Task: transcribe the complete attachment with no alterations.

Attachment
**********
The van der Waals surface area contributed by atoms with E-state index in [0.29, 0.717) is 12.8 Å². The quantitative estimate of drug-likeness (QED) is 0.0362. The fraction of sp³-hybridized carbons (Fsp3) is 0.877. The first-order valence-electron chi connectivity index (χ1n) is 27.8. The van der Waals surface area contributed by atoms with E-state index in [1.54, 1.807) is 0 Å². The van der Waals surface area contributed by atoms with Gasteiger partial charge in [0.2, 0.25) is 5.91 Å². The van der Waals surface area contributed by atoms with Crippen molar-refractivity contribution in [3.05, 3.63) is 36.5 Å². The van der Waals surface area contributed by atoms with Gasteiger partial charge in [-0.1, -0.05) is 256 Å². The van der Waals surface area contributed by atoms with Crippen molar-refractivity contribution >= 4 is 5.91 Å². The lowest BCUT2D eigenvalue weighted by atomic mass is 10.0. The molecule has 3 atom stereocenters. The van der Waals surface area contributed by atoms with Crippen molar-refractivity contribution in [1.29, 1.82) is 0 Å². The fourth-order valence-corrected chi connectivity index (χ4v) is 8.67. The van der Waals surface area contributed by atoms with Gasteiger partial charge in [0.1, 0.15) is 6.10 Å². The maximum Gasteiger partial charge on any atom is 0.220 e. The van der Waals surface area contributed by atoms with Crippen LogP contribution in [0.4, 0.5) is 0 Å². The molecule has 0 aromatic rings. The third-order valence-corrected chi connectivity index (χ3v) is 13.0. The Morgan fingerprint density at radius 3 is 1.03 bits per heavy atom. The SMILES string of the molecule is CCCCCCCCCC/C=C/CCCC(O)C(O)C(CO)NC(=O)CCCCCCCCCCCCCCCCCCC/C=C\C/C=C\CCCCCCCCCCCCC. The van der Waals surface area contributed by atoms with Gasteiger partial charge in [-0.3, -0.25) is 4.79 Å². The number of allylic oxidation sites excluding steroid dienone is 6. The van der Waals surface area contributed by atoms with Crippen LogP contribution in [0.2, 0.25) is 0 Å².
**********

The van der Waals surface area contributed by atoms with E-state index in [0.29, 0.717) is 12.8 Å². The quantitative estimate of drug-likeness (QED) is 0.0362. The fraction of sp³-hybridized carbons (Fsp3) is 0.877. The first-order valence-electron chi connectivity index (χ1n) is 27.8. The van der Waals surface area contributed by atoms with E-state index in [1.54, 1.807) is 0 Å². The van der Waals surface area contributed by atoms with Gasteiger partial charge in [0.2, 0.25) is 5.91 Å². The van der Waals surface area contributed by atoms with Crippen molar-refractivity contribution in [3.05, 3.63) is 36.5 Å². The van der Waals surface area contributed by atoms with Gasteiger partial charge in [-0.1, -0.05) is 256 Å². The van der Waals surface area contributed by atoms with Crippen molar-refractivity contribution >= 4 is 5.91 Å². The lowest BCUT2D eigenvalue weighted by atomic mass is 10.0. The molecule has 3 atom stereocenters. The van der Waals surface area contributed by atoms with Crippen molar-refractivity contribution in [1.29, 1.82) is 0 Å². The fourth-order valence-corrected chi connectivity index (χ4v) is 8.67. The van der Waals surface area contributed by atoms with Gasteiger partial charge in [0.1, 0.15) is 6.10 Å². The maximum Gasteiger partial charge on any atom is 0.220 e. The van der Waals surface area contributed by atoms with Crippen LogP contribution in [0.4, 0.5) is 0 Å². The molecule has 0 aromatic rings. The third-order valence-corrected chi connectivity index (χ3v) is 13.0. The Morgan fingerprint density at radius 3 is 1.03 bits per heavy atom. The SMILES string of the molecule is CCCCCCCCCC/C=C/CCCC(O)C(O)C(CO)NC(=O)CCCCCCCCCCCCCCCCCCC/C=C\C/C=C\CCCCCCCCCCCCC. The van der Waals surface area contributed by atoms with Gasteiger partial charge in [-0.3, -0.25) is 4.79 Å². The number of allylic oxidation sites excluding steroid dienone is 6. The van der Waals surface area contributed by atoms with Crippen LogP contribution in [0.2, 0.25) is 0 Å².